"10(j)" refers to a section of the Endangered Species Act that allows "experimental nonessential" releases of endangered species. By switching from safe harbor to experimental nonessential, the Fish and Wildlife Service effectively eliminated a key part of the falcon’s protected status under the Endangered Species Act, relieving private landowners and public-land managers alike of any obligation to protect the bird’s habitat.

Chalcraft was furious. She believed that by giving up its power to protect aplomado habitat, her agency was potentially throwing the birds back into the circumstances that had led to their extirpation in the first place. But her opinion, along with those of many other scientists, was swept aside. Frustrated, she soon left New Mexico, taking a substantial pay cut to work as a state biologist in Idaho.

Why did the Fish and Wildlife Service override the opinions of its own scientists? Someone had obviously intervened at the last moment. That intervention can be traced back to a surprising source: a small but powerful nonprofit conservation organization that has quietly worked for three decades to recover birds of prey. The organization is called the Peregrine Fund.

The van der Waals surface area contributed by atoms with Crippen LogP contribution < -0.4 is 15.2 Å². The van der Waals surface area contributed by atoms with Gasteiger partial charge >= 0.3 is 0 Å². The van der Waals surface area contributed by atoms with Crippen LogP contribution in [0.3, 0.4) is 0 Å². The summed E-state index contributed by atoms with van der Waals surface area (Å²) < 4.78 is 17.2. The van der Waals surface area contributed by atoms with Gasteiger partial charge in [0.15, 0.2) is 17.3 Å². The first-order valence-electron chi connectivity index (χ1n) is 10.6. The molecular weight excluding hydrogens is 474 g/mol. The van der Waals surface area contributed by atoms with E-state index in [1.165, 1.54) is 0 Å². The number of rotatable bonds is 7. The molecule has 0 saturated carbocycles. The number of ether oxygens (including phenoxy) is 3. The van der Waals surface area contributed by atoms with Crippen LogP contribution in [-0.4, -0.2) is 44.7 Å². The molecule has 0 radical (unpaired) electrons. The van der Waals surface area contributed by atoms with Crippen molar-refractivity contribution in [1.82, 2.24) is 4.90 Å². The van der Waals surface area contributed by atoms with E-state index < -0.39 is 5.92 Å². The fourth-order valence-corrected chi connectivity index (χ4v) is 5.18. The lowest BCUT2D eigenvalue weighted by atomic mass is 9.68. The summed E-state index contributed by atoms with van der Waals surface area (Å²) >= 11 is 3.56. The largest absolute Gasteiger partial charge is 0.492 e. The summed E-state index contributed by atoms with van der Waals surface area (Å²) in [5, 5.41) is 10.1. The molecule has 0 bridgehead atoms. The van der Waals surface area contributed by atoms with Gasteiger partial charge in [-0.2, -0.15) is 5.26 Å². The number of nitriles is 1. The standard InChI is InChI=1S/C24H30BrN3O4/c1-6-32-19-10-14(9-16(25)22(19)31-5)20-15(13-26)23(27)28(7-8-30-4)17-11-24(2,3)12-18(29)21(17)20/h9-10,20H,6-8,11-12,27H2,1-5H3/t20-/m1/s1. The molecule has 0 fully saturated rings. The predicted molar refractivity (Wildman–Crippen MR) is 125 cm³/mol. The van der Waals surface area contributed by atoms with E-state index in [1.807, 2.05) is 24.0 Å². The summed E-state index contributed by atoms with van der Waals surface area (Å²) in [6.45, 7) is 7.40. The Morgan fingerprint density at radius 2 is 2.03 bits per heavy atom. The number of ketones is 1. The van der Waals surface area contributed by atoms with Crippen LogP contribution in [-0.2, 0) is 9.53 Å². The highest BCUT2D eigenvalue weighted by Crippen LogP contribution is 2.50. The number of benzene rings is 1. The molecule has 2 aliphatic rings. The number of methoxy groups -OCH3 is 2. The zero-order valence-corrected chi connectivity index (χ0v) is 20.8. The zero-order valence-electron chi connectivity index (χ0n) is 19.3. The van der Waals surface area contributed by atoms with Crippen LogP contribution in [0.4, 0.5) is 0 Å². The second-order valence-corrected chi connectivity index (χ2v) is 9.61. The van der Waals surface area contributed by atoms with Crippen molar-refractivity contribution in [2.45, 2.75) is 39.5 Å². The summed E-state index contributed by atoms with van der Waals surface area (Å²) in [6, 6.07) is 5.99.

To get to the Peregrine Fund’s headquarters, follow West Flying Hawk Lane out into the grey-green sagebrush on the eastern edge of Boise, Idaho. There, on 200 rolling acres, you’ll find an interpretive center called the World Center for Birds of Prey, along with the Fund’s business office and library. Hidden behind a large fence and a restricted access sign are the hangar-like buildings that house the Fund’s breeding programs, where about 200 condors and falcons live and produce young that will eventually be released into the wild.

The philosophical heart of the Peregrine Fund lies in "The Archives of Falconry," a building whose drab, office-building exterior belies its impressive interior. Pedestals hold sleek bronze statues and mounted specimens of birds of prey. Paintings of gyrfalcons and peregrines gleam from the walls, reminiscent of the portraits of wealthy donors found in university halls and libraries. And locked, glass-fronted bookcases hold shelves of volumes — the oldest dating back to 1575 — documenting the age-old relationship between man and falcon.